P.S. Do you actually live in a state that imposes the death penalty?
     
  20. JBigjake

    JBigjake Member+

    Nov 16, 2003
    These may all be good arguments, but they have been rejected by the elected representatives of several states. That's democracy.
     
  21. Dammit!

    Dammit! Member

    Apr 14, 2004
    Mickey Mouse Land
    I agree with Mel on aalmost nothing. Yet I appreciate that he attempts to live by ideals. It's hard because you never can reach them, but sometimes, we get much closer than we think.

    I should take that back. I don't know how much I really agree with Mel because I don't understand half of the stuff he writes. It's like Charlie Brown's mom to me.

    But I appreciate arguments based on ideals more than the ones about how much it costs to pay for death-row appeals...

    Also, isn't one of the arguments for the death penalty that it has an effect on crime? And, as pointed out above, doesn't that just not pan out?
     
  22. Dolemite

    Dolemite Member+

    Apr 2, 2001
    East Bay, Ca

    and segregationists were voted into office all throughout the south during the 40s,50s and 60s. i guess that's just democracy too right?
     
  23. bigredfutbol

    bigredfutbol Moderator
    Staff Member

    Sep 5, 2000
    Woodbridge, VA
    Club:
    DC United
    Nat'l Team:
    United States
    End it now. That's all I have to say.
     
  24. JBigjake

    JBigjake Member+

    Nov 16, 2003
    Actually, yes. It was flawed democracy, because large numbers of potential voters were disenfranchised, in violation of constitutional amendments. The federal government enacted the Voting Rights Act, which enforced & broadened the electoral base. IIRC, George Wallace began as a segregationist, but in later years won the support of many African-American voters, because he reacted to that now larger number.
    We're supporting democracy in Iraq. If the Shiite majority elect an Iran-friendly religious party, that's democracy, provided that there continue to be fair elections, where the reverse could occur.

    AMENDMENT XIII
    Passed by Congress January 31, 1865. Ratified December 6, 1865. Note: A portion of Article IV, section 2, of the Constitution was superseded by the 13th amendment.
    Section 1. Neither slavery nor involuntary servitude, except as a punishment for crime whereof the party shall have been duly convicted, shall exist within the United States, or any place subject to their jurisdiction.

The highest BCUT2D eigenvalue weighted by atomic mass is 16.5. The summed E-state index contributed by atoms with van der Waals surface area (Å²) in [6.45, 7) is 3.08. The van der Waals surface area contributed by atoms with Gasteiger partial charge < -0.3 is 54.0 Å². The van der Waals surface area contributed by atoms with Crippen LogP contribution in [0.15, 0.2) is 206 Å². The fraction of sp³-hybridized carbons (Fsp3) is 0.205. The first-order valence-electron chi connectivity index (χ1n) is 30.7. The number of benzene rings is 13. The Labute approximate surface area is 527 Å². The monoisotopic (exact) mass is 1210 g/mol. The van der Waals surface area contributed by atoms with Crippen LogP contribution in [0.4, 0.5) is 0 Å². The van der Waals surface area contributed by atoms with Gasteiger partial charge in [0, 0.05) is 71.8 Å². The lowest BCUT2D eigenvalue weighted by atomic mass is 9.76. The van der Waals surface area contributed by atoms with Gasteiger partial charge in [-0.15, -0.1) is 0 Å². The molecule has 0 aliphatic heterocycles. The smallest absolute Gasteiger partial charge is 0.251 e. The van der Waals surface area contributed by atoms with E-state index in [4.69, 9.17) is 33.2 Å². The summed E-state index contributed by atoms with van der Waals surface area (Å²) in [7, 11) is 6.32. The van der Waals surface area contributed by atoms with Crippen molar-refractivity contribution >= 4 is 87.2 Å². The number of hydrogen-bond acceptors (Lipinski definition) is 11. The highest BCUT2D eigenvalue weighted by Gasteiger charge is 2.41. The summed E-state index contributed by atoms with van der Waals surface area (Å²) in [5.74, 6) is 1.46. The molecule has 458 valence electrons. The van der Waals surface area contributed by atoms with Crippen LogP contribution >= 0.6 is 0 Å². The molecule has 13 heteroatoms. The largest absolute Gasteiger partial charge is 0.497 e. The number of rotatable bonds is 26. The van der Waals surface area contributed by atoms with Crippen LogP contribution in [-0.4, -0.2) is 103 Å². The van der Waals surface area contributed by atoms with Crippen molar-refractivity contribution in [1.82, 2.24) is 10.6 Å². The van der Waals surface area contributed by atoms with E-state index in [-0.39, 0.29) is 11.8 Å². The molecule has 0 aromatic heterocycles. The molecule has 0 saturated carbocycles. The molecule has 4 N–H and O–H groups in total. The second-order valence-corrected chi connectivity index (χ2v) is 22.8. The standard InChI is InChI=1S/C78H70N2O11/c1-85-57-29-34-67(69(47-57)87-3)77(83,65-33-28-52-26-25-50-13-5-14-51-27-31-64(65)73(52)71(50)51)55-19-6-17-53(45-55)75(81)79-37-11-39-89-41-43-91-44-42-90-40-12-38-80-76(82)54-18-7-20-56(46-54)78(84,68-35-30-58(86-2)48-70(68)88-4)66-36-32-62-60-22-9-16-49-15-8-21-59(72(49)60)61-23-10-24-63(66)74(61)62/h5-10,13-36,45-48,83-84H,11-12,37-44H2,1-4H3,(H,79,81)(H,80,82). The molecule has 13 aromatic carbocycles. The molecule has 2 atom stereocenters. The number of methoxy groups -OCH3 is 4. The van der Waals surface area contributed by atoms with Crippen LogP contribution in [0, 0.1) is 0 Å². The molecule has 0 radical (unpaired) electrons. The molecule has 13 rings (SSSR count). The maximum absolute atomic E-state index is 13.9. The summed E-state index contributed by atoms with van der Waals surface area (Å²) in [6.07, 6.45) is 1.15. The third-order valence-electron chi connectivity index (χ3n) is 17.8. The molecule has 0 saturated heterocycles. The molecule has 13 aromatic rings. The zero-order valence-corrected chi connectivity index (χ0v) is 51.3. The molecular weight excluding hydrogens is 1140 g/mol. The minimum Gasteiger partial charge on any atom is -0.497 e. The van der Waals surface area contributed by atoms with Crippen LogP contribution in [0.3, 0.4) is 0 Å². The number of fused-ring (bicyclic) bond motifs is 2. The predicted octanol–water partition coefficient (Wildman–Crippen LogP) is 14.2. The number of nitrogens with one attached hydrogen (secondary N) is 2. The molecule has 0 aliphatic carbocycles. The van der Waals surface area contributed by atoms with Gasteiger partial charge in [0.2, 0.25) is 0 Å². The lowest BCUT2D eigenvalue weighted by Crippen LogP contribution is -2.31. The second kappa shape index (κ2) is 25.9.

Section 2. Congress shall have power to enforce this article by appropriate legislation.
    ---------------------------------------------------
    AMENDMENT XIV Passed by Congress June 13, 1866. Ratified July 9, 1868. Note: Article I, section 2, of the Constitution was modified by section 2 of the 14th amendment.
    Section 1. All persons born or naturalized in the United States, and subject to the jurisdiction thereof, are citizens of the United States and of the State wherein they reside. No State shall make or enforce any law which shall abridge the privileges or immunities of citizens of the United States; nor shall any State deprive any person of life, liberty, or property, without due process of law; nor deny to any person within its jurisdiction the equal protection of the laws.
    Section 2. Representatives shall be apportioned among the several States according to their respective numbers, counting the whole number of persons in each State, excluding Indians not taxed. But when the right to vote at any election for the choice of electors for President and Vice-President of the United States, Representatives in Congress, the Executive and Judicial officers of a State, or the members of the Legislature thereof, is denied to any of the male inhabitants of such State, being twenty-one years of age,* and citizens of the United States, or in any way abridged, except for participation in rebellion, or other crime, the basis of representation therein shall be reduced in the proportion which the number of such male citizens shall bear to the whole number of male citizens twenty-one years of age in such State.
    Section 3. No person shall be a Senator or Representative in Congress, or elector of President and Vice-President, or hold any office, civil or military, under the United States, or under any State, who, having previously taken an oath, as a member of Congress, or as an officer of the United States, or as a member of any State legislature, or as an executive or judicial officer of any State, to support the Constitution of the United States, shall have engaged in insurrection or rebellion against the same, or given aid or comfort to the enemies thereof. But Congress may by a vote of two-thirds of each House, remove such disability.
    Section 4. The validity of the public debt of the United States, authorized by law, including debts incurred for payment of pensions and bounties for services in suppressing insurrection or rebellion, shall not be questioned. But neither the United States nor any State shall assume or pay any debt or obligation incurred in aid of insurrection or rebellion against the United States, or any claim for the loss or emancipation of any slave; but all such debts, obligations and claims shall be held illegal and void.
    Section 5. The Congress shall have the power to enforce, by appropriate legislation, the provisions of this article.
    *Changed by section 1 of the 26th amendment.
    -----------------------------------------------
    AMENDMENT XV Passed by Congress February 26, 1869. Ratified February 3, 1870.
    Section 1. The right of citizens of the United States to vote shall not be denied or abridged by the United States or by any State on account of race, color, or previous condition of servitude--
    Section 2. The Congress shall have the power to enforce this article by appropriate legislation.
     
  25. DoyleG

    DoyleG Moderator
    Staff Member

    FC Edmonton
    Canada
    Jan 11, 2002
    Victoria, BC
    Club:
    FC Edmonton
    Nat'l Team:
    Canada
    I'll drop you and your buddies off at the corner of Jane and Finch and see how long you survive.